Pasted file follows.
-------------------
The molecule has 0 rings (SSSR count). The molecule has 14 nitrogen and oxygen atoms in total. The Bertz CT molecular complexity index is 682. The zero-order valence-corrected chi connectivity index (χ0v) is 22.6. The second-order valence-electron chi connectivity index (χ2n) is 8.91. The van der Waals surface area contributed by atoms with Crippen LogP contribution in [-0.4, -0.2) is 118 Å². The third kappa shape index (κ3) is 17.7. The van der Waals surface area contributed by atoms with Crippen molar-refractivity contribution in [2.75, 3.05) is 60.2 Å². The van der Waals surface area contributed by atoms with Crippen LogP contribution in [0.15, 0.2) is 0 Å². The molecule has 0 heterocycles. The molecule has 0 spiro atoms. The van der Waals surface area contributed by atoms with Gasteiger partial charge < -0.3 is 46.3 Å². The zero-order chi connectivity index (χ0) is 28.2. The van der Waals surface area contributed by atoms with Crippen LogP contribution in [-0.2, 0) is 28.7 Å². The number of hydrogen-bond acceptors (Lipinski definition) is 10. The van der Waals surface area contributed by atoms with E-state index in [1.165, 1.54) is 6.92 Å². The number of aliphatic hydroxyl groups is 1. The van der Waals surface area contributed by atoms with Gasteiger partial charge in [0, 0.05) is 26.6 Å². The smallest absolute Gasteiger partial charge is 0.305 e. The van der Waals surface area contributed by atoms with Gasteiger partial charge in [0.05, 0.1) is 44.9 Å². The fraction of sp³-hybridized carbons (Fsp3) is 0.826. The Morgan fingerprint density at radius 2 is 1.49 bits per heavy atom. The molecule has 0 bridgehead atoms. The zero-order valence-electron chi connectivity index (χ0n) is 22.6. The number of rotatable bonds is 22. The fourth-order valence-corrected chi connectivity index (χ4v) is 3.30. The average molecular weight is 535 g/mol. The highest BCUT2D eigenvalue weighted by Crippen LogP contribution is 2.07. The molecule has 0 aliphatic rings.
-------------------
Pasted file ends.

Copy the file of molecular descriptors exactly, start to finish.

The molecule has 0 rings (SSSR count). The molecule has 14 nitrogen and oxygen atoms in total. The Bertz CT molecular complexity index is 682. The zero-order valence-corrected chi connectivity index (χ0v) is 22.6. The second-order valence-electron chi connectivity index (χ2n) is 8.91. The van der Waals surface area contributed by atoms with Crippen LogP contribution in [-0.4, -0.2) is 118 Å². The third kappa shape index (κ3) is 17.7. The van der Waals surface area contributed by atoms with Crippen molar-refractivity contribution in [2.75, 3.05) is 60.2 Å². The van der Waals surface area contributed by atoms with Crippen LogP contribution in [0.15, 0.2) is 0 Å². The molecule has 0 heterocycles. The molecule has 0 spiro atoms. The van der Waals surface area contributed by atoms with Gasteiger partial charge < -0.3 is 46.3 Å². The zero-order chi connectivity index (χ0) is 28.2. The van der Waals surface area contributed by atoms with Crippen LogP contribution in [-0.2, 0) is 28.7 Å². The number of hydrogen-bond acceptors (Lipinski definition) is 10. The van der Waals surface area contributed by atoms with E-state index in [1.165, 1.54) is 6.92 Å². The number of aliphatic hydroxyl groups is 1. The van der Waals surface area contributed by atoms with Gasteiger partial charge in [0, 0.05) is 26.6 Å². The smallest absolute Gasteiger partial charge is 0.305 e. The van der Waals surface area contributed by atoms with Gasteiger partial charge in [0.05, 0.1) is 44.9 Å². The fraction of sp³-hybridized carbons (Fsp3) is 0.826. The Morgan fingerprint density at radius 2 is 1.49 bits per heavy atom. The molecule has 0 bridgehead atoms. The zero-order valence-electron chi connectivity index (χ0n) is 22.6. The number of rotatable bonds is 22. The fourth-order valence-corrected chi connectivity index (χ4v) is 3.30. The average molecular weight is 535 g/mol. The highest BCUT2D eigenvalue weighted by Crippen LogP contribution is 2.07. The molecule has 0 aliphatic rings.